Steven Chu

5 February 2013 — Socket parity in Europe making the cost of installing solar cheaper than grid electricity, according to the bombshell report from UBS, in the US a new solar technology that claims to be able to produce power with a levelised cost of energy of 8¢ per kiloWatt hour and outgoing US Secretary of Energy Stephen Chu tipping solar will soon be cheaper than coal.

Things are moving faster than anyone expected with renewable energy.

In its recent report “The unsubsidised solar revolution”, UBS energy analysts say that solar investment will become the norm for households in several European countries.

“Solar has turned from a heavily-subsidised marginal technology into a mainstream source of power generation. Thanks to significant cost reductions and rising retail tariffs, households and commercial users are set to install solar systems to reduce electricity bills – without any subsidies,” the analysts write.

“The economics looks set to work best in Germany, Italy and, with a time-lag, Spain. We estimate up to 18 per cent of electricity demand could be replaced by self-produced solar power in these markets.”

The report also states that “assuming gradual penetration” there will be 43 gigaWatts of unsubsidised solar in those markets by 2020, reducing demand for grid-supplied power by 6-9 per cent.

“This comes on top of shrinking demand due to energy efficiency and subsidised renewables. The rise in power tariffs should accelerate, as grid fees and subsidies would have to be divided by less consumption. This could lead to a change in the pricing model.

And when PV with battery storage also crosses the parity line, in 2014, it will offer huge savings, the analysts write.

“We are at the beginning of a new era in power markets,” the UBS analysts write.

“Purely based on economics, we believe almost every family home and every commercial rooftop in Germany, Italy and Spain should be equipped with a solar system by the end of this decade.

“Households will be able to use the electricity stored in batteries during the evening, which means pressure on spot prices during the evening hours.

“So far, solar has only been shaving the midday peak. Even worse, batteries installed in family homes or commercial buildings could also reduce the morning peak as they could be charged with low-cost electricity from the grid during night hours,” UBS analysts say.

The impact on electricity bills will be staggering.

“On our estimates for 2020, electricity bills could be reduced by 20-30 per cent, and the payback time would be five to six years for commercial solar systems and 10 to 11 years for residential systems,” the report says.

“These numbers are based on a no-subsidy scenario. However, one should not expect

straight-line growth. We think installations will accelerate in the second half of the decade as economics continue to improve.”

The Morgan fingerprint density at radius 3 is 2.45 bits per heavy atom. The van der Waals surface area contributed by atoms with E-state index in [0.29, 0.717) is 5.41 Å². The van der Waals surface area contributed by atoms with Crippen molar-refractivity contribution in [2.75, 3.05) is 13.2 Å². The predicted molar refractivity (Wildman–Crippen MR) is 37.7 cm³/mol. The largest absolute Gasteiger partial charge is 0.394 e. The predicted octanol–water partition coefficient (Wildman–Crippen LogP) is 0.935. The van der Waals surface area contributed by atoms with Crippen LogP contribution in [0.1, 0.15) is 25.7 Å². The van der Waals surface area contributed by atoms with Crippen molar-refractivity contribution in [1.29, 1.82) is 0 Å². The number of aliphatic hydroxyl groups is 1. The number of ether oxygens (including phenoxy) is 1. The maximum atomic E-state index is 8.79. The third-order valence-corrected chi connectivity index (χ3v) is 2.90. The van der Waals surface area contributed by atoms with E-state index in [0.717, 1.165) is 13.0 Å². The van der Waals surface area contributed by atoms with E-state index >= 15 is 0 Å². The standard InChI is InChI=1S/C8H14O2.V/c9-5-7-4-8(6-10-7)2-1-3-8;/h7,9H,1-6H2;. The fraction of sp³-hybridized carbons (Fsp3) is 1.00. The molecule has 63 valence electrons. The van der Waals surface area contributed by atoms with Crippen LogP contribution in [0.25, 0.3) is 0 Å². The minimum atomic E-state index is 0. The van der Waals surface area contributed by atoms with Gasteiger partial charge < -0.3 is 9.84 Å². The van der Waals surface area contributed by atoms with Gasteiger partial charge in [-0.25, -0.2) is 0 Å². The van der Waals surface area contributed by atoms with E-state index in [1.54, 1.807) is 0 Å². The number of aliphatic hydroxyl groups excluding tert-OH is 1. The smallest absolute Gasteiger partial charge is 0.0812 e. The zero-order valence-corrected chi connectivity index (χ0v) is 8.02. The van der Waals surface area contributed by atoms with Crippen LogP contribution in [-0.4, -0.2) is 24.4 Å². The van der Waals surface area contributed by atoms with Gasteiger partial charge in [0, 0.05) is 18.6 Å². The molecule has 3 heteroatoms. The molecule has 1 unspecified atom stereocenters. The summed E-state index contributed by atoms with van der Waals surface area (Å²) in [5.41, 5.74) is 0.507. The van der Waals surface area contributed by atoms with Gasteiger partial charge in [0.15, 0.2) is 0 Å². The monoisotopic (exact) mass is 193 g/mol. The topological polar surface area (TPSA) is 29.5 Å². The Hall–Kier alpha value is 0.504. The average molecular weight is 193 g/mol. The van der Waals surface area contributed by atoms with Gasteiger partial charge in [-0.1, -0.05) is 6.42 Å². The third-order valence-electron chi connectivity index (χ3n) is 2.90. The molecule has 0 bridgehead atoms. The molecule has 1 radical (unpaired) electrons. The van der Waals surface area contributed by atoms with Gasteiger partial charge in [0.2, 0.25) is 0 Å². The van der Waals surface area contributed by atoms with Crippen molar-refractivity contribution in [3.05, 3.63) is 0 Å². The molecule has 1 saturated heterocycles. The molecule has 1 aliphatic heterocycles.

Meanwhile, Grist’s David Roberts reports that CleanTechnica has an exclusive on a new solar technology that claims to be able to produce power with a levelised cost of energy of 8¢ per kiloWatt hour.

“That is mind-boggling – ‘two-thirds the price of retail electricity and over three times cheaper than current solar technology’.

“If the claim proves to be true (and a lot can happen between prototype and mass manufacturing), it could revolutionise the solar industry.”

The company is V3Solar, formerly Solarphasec, and its product, the Spin Cell, solves two big problems facing solar PV, Roberts reports.

“First, most solar panels are flat, which means they miss most of the sunlight most of the time. They only briefly face direct sunlight, unless expensive tracking systems are added. The Spin Cell is a cone (and) the conical shape catches the sun over the course of its entire arc through the sky, along every axis. It’s built-in tracking.

“The second problem: Solar panels produce much more energy if sunlight is concentrated by a lens before it hits the solar cell; however, concentrating the light also creates immense amounts of heat, which means that concentrating solar panels require expensive, specialised, heat-resistant solar cell materials.

“The Spin Cell concentrates sunlight on plain old silicon PV, but keeps it cool by spinning it.

“The company’s technology claims have been confirmed by a technical review commissioned from independent consultant Bill Rever.”

Meanwhile, outgoing US Energy Minister Steven Chu, in a resignation letter, he leaves in February, says the country’s SunShot Challenge will see the full cost of utility scale solar energy drop to $US1/Watt – which equates to a levelised cost of electricity (LOCE) of 6 cents/kWh without solar subsidies.

Read the full letter here.

“This is close to the projected environmental impact assessment cost of natural gas and the anticipated LOCE on a new natural gas electricity generator a decade from now,” he wrote.